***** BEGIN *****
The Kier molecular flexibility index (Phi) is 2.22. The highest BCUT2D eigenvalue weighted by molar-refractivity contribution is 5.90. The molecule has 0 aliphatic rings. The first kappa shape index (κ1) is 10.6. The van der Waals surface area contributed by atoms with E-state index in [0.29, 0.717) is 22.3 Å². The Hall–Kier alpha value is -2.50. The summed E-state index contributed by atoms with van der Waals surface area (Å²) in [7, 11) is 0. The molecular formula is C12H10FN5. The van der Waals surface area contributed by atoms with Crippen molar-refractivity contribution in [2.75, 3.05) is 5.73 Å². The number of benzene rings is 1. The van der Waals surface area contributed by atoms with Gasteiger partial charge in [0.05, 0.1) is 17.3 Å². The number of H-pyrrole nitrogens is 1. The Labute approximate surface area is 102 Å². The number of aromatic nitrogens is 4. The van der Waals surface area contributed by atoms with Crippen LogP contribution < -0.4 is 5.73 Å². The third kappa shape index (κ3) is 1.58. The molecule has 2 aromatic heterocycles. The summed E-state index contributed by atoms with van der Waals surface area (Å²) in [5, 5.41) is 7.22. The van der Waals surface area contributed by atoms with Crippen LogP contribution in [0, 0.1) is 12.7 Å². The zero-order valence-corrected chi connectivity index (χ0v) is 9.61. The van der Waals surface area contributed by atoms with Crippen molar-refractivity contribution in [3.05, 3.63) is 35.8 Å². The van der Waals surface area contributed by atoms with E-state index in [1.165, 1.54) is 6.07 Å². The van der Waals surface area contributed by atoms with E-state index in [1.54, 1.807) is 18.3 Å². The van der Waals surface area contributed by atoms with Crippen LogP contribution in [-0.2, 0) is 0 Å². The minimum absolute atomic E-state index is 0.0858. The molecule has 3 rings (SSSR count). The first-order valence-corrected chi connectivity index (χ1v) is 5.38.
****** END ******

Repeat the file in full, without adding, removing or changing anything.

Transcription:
The Kier molecular flexibility index (Phi) is 2.22. The highest BCUT2D eigenvalue weighted by molar-refractivity contribution is 5.90. The molecule has 0 aliphatic rings. The first kappa shape index (κ1) is 10.6. The van der Waals surface area contributed by atoms with E-state index in [0.29, 0.717) is 22.3 Å². The Hall–Kier alpha value is -2.50. The summed E-state index contributed by atoms with van der Waals surface area (Å²) in [7, 11) is 0. The molecular formula is C12H10FN5. The van der Waals surface area contributed by atoms with Crippen molar-refractivity contribution in [2.75, 3.05) is 5.73 Å². The number of benzene rings is 1. The van der Waals surface area contributed by atoms with Gasteiger partial charge in [0.05, 0.1) is 17.3 Å². The number of H-pyrrole nitrogens is 1. The Labute approximate surface area is 102 Å². The number of aromatic nitrogens is 4. The van der Waals surface area contributed by atoms with Crippen LogP contribution < -0.4 is 5.73 Å². The third kappa shape index (κ3) is 1.58. The molecule has 2 aromatic heterocycles. The summed E-state index contributed by atoms with van der Waals surface area (Å²) in [5, 5.41) is 7.22. The van der Waals surface area contributed by atoms with Crippen LogP contribution in [0, 0.1) is 12.7 Å². The zero-order valence-corrected chi connectivity index (χ0v) is 9.61. The van der Waals surface area contributed by atoms with Crippen molar-refractivity contribution in [3.05, 3.63) is 35.8 Å². The van der Waals surface area contributed by atoms with E-state index in [1.165, 1.54) is 6.07 Å². The van der Waals surface area contributed by atoms with E-state index in [1.54, 1.807) is 18.3 Å². The van der Waals surface area contributed by atoms with Crippen LogP contribution in [-0.2, 0) is 0 Å². The minimum absolute atomic E-state index is 0.0858. The molecule has 3 rings (SSSR count). The first-order valence-corrected chi connectivity index (χ1v) is 5.38.